Vivek Suri

History lovers from across New Haven gathered at the Institute Library on Monday night to celebrate President Abraham Lincoln’s birthday and discuss his relationship with Frederick Douglass.

The event was organized by Frank Cochran, a volunteer at the library, in order to foster discussion about Lincoln’s legacy during a holiday that he believes has become overly commercialized. Cochran and several other community members read passages from Frederick Douglass’s famous Fourth of July speech, Lincoln’s address to Congress in 1862 and a letter Douglass wrote about meeting Lincoln.

“It’s really a great event to kind of rethink revisionist history in a variety of ways and how it went in those days,” Cochran said. “And so I thought, what’s really kind of cool about reading in public that you can’t do while reading the book is that you can put yourself as the hearer or as the reader back in history, trying to think about what it would be like at that time.”

Cochran began the program with a history lesson, discussing how President’s Day used to be separated into Lincoln’s birthday and George Washington’s birthday before the two occasions were merged into one holiday, which he believes turned the anniversary into an opportunity for stores to hold sales rather than for Americans to celebrate its former leaders.

When the event was held for the first time two years ago, the discussions focused solely on Lincoln. But after Frederick Douglass, who was also born in February, came up in those previous iterations of the event, the Institute Library decided to include him in this year’s program. Excerpts from Douglass two-hour long Fourth of July speech in Rochester were the first readings of the night, performed by Maryann Ott of the NewAlliance Foundation.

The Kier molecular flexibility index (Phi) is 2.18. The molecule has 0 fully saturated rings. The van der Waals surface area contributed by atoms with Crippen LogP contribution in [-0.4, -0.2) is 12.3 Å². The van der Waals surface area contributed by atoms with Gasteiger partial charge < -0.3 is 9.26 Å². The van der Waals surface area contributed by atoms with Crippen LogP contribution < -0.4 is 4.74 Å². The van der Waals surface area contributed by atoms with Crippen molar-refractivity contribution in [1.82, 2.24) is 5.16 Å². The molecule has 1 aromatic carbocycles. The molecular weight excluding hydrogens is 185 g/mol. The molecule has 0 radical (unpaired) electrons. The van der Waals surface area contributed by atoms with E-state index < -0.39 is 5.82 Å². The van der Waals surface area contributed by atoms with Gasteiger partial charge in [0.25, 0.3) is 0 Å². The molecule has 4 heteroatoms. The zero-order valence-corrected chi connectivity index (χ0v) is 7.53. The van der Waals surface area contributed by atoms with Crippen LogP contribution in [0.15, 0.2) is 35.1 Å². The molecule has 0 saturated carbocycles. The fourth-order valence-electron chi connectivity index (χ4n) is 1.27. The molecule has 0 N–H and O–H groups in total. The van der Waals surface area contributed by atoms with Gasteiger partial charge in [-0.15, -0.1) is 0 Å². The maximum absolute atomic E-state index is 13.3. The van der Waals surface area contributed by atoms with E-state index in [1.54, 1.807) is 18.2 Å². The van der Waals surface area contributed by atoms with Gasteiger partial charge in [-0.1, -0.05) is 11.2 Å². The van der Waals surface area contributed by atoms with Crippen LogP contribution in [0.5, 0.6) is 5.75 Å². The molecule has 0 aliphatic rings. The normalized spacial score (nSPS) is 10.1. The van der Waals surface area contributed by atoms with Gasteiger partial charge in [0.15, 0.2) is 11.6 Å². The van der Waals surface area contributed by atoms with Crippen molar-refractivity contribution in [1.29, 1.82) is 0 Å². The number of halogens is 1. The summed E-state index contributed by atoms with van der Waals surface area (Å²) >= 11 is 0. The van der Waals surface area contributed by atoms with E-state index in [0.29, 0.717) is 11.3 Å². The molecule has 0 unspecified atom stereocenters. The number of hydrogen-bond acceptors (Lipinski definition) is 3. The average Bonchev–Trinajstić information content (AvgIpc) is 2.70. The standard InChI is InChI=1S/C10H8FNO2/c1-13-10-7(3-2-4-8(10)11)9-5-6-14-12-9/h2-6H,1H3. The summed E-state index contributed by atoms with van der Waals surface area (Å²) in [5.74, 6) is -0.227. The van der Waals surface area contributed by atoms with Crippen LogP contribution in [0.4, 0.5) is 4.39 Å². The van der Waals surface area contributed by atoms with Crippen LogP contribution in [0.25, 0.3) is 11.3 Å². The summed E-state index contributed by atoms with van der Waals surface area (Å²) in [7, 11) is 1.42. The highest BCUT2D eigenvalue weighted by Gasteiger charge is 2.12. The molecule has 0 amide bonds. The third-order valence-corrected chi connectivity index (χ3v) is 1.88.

In between the speeches, Cochran discussed the historical significance Douglass has in New Haven. Douglass came to speak to a group of abolitionists during the Civil War at the Institute Library for a lecture, where it is rumored that librarians armed themselves to protect him from anti-slavery protesters outside, according to Cochran.

“There is nothing more fearsome than an armed librarian,” noted Jack Hitt, a reader at the event and host of the Civil War podcast Uncivil.

One theme of the program was the relevance of each reading to the present. One attendee brought up the “revisionist” teachings that mar history education in the United States’ history and said slavery has transformed into mass incarceration since the Civil War.

Hitt said Lincoln’s words to Congress still have resonance today, in the politically divisive present.

“For once I agree with President [Donald] Trump, who about a year ago said that ‘Frederick Douglass is doing an amazing job and is becoming more and more popular I hear,’” Hitt said.

Berkeley Cameron and Stephanie Fitzgerald, attendees at the event, said it was also important to reflect on presidential history in order to understand political events today.

“I am really not much of a historian, but I feel like I should know more,” Fitzgerald said. “And this is really a wonderful venue for learning more about literature and history.”

The Institute Library is located at 847 Chapel St.

Carolyn Sacco | carolyn.sacco@yale.edu